Around 30 years ago, the world came together to attempt to mend a widening hole in the Earth's ozone layer, which plays a very important role in shielding us from the Sun's ultraviolet rays. A new report compiled by leading environmental agencies has revealed that this long-term healing strategy is continuing to pay dividends, though evidence is emerging that harmful compounds are still slipping through the cracks.

It was in 1989 that the Montreal protocol on Substances that Deplete the Ozone layer was enacted, aiming to put a stop to the release of chemical compounds found in fridges, aerosols and dry cleaning products called CFCs. Some modeling suggests that if these compounds were simply left to eat away at the ozone layer, there could now be as many as two million extra skin cancer cases around the world each year.

With most of the world coming together to ban these harmful compounds, the ozone layer was put on a path to recovery. This was always going to be a long and drawn out process, but scientists watching on are gathering more and more evidence that it is now on the mend.

In 2016, MIT researchers reported the "first fingerprints of healing" of the ozone layer over the Antarctic. The latest study, titled "Scientific Assessment of Ozone Depletion: 2018," is backed by the UN, NASA and the World Meteorological Organization, and is the bearer of more good news. It states that upper stratospheric ozone is building at a rate of one to three percent per decade since 2000.

The scientists say these current trends indicate the ozone layer will be completely healed over the polar regions by 2060, while the damage done over the Southern Hemisphere should be completely erased by sometime in the 2050s. The ozone layer over the Northern Hemisphere and mid-latitude regions, meanwhile, is expected to be entirely patched up sometime in the 2030s.

These projections stem from analysis of ozone-depleting substances in the atmosphere, which the scientists say continue to decrease. This is in spite of rogue CFC emissions arising from mysterious sources. In 2010, the chemical CFC-11, was added to the banned substances of the Montreal Protocol for its ozone-eating tendencies. But scientists tracking its concentration have found that levels of CFC-11 are not declining as they would be if these bans were properly adhered to.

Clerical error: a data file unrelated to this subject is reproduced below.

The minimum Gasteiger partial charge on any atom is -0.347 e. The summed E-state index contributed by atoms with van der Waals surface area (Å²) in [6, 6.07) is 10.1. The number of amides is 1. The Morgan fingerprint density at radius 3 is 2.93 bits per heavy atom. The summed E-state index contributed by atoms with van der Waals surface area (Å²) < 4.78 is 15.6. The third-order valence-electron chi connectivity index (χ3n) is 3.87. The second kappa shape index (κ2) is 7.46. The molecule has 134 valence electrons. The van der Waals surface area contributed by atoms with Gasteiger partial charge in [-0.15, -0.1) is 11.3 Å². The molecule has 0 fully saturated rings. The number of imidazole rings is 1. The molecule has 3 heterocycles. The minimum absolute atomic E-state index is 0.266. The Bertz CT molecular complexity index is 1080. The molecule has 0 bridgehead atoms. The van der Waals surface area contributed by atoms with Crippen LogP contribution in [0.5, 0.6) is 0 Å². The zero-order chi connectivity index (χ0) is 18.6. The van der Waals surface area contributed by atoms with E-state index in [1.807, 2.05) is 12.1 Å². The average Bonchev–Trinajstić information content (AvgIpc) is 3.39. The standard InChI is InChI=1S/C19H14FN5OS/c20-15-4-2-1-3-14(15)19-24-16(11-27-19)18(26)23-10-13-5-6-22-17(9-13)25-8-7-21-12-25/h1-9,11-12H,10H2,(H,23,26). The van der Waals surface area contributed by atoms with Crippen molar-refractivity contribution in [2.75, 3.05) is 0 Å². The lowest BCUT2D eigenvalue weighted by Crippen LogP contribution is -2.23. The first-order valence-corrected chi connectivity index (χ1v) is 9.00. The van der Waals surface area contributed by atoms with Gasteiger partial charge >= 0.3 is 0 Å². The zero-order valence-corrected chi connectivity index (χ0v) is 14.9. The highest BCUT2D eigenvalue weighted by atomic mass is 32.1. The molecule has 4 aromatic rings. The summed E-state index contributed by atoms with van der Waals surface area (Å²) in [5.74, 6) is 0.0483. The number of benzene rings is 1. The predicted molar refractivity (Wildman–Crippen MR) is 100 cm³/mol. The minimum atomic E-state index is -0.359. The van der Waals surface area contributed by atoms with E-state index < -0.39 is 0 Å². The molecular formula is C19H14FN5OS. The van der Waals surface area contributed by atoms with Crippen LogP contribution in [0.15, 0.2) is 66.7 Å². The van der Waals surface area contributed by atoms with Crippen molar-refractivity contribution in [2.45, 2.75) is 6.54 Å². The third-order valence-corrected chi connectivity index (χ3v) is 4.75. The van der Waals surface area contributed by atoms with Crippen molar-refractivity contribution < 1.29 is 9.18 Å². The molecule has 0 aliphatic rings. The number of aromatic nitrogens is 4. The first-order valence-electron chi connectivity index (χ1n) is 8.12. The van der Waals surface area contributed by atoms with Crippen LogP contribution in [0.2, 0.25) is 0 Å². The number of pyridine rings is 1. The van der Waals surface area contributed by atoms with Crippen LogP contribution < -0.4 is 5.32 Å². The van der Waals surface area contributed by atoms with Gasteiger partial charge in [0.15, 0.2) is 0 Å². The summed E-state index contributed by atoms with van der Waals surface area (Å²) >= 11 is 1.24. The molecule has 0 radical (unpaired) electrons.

Back in May, scientists published a study in Nature reporting that CFC-11 levels between 2014 and 2016 were 25 percent higher than the average between 2002 and 2012, indicating a new source of emissions had emerged. Consequent enquiries by UK-based NGO the Environmental Investigation Agency (EIA) has led to a new report, published this month, which claims to home in on theses sources.

The EIA claims to have interviewed 22 companies from 10 provinces in China, with 18 of those confirming the use of CFC-11 as the main blowing agent in their production of foam insulation. According to the report, the Chinese government has since made moves to quash these sources of CFC-11 by carrying out a nationwide inspection, but further work is needed to really pin down the sources and the extent of the damage.

In any case, scientists are hailing the progress we've made in healing the ozone layer as a success, and a possible template for solving other environmental dilemmas. The Kigali Amendment to the Montreal Protocol is expected to come into force in 2019 and is hoped to see the phasing out of hydrofluorocarbons, which don't contain ozone-depleting chlorine or bromine, but are potent greenhouse gases that have been adopted as alternatives for traditional ozone-depleting substances in a range of sectors.

"The Montreal Protocol is one of the most successful multilateral agreements in history for a reason," said Erik Solheim, head of UN Environment. "The careful mix of authoritative science and collaborative action that has defined the Protocol for more than 30 years and was set to heal our ozone layer is precisely why the Kigali Amendment holds such promise for climate action in future."